New York City could receive as much as $5 billion for schools, police and other services from the $787 billion federal economic stimulus package, avoiding potential layoffs of teachers and police officers, according to a city official's analysis.
Only two weeks ago, Mayor Michael Bloomberg, in a sobering budget plan, threatened the city's labor unions with 20,000 layoffs if they didn't renegotiate contracts and require workers to contribute more toward their benefits.
The nation's largest city faces a $4 billion budget deficit in the coming fiscal year, which begins July 1.
As President Barack Obama signed the giant stimulus plan into law Tuesday, Deputy Mayor Edward Skyler wrote to Bloomberg that New York's estimated share of the stimulus funds would allow the city to “avoid severe headcount reductions” in the education department and “mitigate” staff cuts in the police department.
The city will use the stimulus money during the next two fiscal years, city officials said.
Skyler said the stimulus funding for education would offset a proposed reduction in state school aid.
The state has a projected $14 billion deficit for the 2009-10 fiscal year, which begins April 1. Gov. David Paterson's budget plan would cut nearly $1 billion from the city's budget, including $669 million in school aid and $328 million in general municipal aid, according to a report by state Comptroller Thomas DiNapoli.
Bloomberg has complained that Paterson's plan would overburden the city and immediately mean higher city taxes and thousands fewer police officers, firefighters and teachers.
The city's final share of stimulus funds for education, which will be funneled through the state, depends on the state's final budget, said Bloomberg spokesman Stu Loeser. Some of the possible stimulus funding for police will turn on the success of the city's grant applications, he said.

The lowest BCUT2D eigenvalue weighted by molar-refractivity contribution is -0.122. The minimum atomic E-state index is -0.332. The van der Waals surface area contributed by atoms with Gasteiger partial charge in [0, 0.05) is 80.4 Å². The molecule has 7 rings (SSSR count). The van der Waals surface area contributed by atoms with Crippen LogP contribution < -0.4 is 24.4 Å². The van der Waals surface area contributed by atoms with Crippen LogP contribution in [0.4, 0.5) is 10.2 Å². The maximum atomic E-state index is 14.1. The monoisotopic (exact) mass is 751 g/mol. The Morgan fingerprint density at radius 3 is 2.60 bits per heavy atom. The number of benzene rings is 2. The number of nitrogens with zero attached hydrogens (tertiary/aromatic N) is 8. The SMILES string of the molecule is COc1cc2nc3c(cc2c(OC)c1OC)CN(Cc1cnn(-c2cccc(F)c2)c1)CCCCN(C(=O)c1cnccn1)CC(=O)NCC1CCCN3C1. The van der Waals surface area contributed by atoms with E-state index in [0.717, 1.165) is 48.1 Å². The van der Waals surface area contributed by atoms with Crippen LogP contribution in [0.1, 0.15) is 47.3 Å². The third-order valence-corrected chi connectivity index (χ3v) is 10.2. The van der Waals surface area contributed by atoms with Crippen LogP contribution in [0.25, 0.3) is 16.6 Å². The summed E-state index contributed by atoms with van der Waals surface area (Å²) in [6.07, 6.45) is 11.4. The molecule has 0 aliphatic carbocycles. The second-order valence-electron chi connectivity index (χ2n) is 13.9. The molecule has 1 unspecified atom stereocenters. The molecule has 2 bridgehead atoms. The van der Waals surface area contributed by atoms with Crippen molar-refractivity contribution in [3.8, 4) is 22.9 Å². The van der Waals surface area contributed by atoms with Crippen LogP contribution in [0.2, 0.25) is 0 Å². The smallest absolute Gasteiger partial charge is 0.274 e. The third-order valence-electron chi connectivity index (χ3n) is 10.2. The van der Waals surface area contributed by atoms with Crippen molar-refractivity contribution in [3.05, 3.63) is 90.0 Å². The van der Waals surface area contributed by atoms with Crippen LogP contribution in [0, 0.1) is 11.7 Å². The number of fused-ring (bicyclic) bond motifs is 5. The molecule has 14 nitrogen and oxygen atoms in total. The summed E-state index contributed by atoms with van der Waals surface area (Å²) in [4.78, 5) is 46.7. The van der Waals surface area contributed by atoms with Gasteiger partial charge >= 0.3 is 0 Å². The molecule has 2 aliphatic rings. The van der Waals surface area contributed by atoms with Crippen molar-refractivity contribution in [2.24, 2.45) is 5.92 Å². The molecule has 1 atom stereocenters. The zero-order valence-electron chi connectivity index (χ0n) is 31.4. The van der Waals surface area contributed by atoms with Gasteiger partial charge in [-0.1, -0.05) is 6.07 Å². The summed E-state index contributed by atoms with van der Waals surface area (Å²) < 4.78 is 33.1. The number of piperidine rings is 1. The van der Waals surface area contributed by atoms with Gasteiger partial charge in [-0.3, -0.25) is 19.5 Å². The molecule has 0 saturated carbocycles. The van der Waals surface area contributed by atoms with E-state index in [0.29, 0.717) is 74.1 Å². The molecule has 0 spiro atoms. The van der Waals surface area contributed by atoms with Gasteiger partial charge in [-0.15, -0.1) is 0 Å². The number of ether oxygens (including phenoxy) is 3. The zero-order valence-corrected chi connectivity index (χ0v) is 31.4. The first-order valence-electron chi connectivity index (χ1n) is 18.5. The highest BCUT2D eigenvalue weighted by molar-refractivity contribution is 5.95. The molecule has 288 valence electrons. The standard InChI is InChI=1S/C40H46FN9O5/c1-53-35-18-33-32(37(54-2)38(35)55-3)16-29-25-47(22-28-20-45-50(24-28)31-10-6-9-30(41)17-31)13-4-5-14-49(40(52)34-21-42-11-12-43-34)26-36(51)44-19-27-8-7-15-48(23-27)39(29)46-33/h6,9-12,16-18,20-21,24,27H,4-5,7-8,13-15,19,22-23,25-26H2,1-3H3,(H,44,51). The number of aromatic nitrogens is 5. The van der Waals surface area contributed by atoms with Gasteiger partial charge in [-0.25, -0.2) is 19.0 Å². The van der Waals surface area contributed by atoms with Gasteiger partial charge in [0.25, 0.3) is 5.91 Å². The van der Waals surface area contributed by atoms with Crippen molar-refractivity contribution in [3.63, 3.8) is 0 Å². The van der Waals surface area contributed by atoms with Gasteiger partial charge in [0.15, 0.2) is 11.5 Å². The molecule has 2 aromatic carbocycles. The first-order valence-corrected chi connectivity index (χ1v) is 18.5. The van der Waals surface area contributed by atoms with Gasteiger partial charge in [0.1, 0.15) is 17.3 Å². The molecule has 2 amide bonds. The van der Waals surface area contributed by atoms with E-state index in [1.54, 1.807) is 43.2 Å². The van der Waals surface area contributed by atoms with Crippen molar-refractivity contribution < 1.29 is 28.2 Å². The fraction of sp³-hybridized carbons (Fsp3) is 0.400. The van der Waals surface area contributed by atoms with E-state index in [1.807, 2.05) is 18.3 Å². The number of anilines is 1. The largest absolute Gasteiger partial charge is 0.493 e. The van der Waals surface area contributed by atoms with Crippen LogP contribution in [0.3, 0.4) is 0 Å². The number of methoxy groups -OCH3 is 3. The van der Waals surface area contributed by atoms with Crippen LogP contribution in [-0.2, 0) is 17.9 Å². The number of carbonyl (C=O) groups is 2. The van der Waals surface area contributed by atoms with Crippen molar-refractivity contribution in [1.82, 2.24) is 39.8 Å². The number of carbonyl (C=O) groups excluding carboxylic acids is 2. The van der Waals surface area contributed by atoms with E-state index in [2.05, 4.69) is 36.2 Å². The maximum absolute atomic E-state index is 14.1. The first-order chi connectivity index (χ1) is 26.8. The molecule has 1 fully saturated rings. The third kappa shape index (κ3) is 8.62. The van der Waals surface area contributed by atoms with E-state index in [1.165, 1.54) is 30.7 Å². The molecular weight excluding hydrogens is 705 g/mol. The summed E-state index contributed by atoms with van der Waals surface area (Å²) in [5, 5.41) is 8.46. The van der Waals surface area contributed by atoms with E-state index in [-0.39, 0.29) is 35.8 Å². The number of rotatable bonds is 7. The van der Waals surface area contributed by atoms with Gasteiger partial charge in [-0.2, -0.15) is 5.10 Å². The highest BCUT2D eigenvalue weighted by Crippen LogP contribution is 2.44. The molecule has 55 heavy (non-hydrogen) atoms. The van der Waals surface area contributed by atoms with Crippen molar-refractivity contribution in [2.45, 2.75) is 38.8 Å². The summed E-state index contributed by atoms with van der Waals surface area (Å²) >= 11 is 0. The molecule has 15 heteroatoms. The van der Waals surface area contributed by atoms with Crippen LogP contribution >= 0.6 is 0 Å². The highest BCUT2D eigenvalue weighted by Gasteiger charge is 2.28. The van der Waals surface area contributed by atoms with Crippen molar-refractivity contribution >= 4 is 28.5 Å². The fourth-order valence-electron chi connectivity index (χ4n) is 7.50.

“We're optimistic, but nothing is resolved until the state budget is resolved,” he said.
The state's budget deadline is April 1; the city's is July 1.
The city will receive $821 million directly over the next two fiscal years for high-needs and disabled students and school technology, Skyler said.
Also as part of the capital spending portion of the stimulus package, the city could get up to $544 million for water, sewer and transportation projects, according to Skyler's analysis.
City-affiliated agencies stand to get tens of millions of dollars beyond what the city may get directly, the analysis says.
The New York City Housing Authority, for example, is expected to receive $390 million, and the Metropolitan Transportation Authority more than $1 billion, according to the analysis.
The city's potential $5 billion in what's known as expense funding includes money for education, at least $2 billion for Medicaid, at least $35 million for policing, and $295 million for a range of social services, such as Head Start, food stamps, job training and child care, the analysis said.
Skyler warned Bloomberg that the stimulus money won't “prevent or postpone the difficult funding choices you presented in the Preliminary Budget,” nor does it address such rising costs as health care and pensions.
Instead, Skyler said, the stimulus funds will keep city officials from taking “even more dire actions,” assuming current tax revenue forecasts aren't revised downward.
Justin Phillips, an assistant professor of political science at Columbia University who read Skyler's analysis, said while New York City “fares reasonably well,” the stimulus funds are unlikely to turn around the city's bleak predicament.
“I don't think, as the memo indicates, a few billion dollars over a couple years is going to fundamentally change the situation in New York City,” Phillips said.
“The real key here is that the money is going to prevent some reductions in city employees,” he said. “That's great news for the city and, obviously, really great news for people who are going to be able to keep their jobs.”